Industry leaders at that conference noted that all alternative fuels still can offer cost savings even in today’s economic climate—particularly if federal, state and/or local incentives are available, as is the case with a federal tax credit of about $1/gal. of biodiesel that was reinstated at the end of last year. Or they can offer better long-term cost stability, sourcing fuels and energy domestically and helping support U.S. jobs while reducing smog and greenhouse gas and carbon emissions.
Any alternative fuel switch will require up-front investments. In both the near and long term, however, keep in mind that the GHG Phase II proposed rule issued last year by the U.S.
Environmental Protection Agency sets stricter greenhouse gas emissions standards for medium- and heavy-duty engines and vehicles. And in support of the United Nation’s Paris Agreement in December 2015 regarding greenhouse gas reductions, more than 150 U.S. companies signed the White House’s American Business Act on Climate Change committing to serious reductions of harmful emissions and increases in sustainable energy use. Alternative fuels will be a necessary part of those regulations and commitments.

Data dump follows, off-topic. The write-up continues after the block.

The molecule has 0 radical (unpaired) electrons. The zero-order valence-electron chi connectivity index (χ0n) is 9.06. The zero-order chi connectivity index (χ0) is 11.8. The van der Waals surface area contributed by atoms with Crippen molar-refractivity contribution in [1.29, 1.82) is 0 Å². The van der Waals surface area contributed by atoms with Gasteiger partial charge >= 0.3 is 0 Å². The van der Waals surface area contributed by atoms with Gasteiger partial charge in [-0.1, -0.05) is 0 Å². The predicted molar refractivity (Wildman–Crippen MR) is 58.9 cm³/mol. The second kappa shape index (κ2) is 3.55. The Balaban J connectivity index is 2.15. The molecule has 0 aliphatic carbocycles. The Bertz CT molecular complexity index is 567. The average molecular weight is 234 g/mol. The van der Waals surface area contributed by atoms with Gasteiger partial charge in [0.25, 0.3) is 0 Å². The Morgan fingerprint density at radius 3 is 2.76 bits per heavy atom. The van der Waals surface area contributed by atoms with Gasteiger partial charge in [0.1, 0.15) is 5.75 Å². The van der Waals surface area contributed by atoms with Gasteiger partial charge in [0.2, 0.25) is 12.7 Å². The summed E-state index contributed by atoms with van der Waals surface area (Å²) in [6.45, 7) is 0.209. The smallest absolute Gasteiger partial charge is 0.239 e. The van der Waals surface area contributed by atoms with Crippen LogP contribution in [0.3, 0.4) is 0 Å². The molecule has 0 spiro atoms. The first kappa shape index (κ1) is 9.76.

An encouraging point came from Matthew Godlewski, president of Natural Gas Vehicles for America, and Genevieve Cullen, president of the Electric Drive Transportation Assn.: Fleets have been blazing trails with alt fuels for years. Supporting infrastructure and equipment knowledge is much stronger now than when others took the plunge.
Speaking on natural gas, for instance, “a number of customers have made the investment in fuel, and they’ve made the investment in infrastructure,” Godlewski says. “They’re ready to move beyond what have been ‘science projects’ at many of their companies to mainstream adoption.”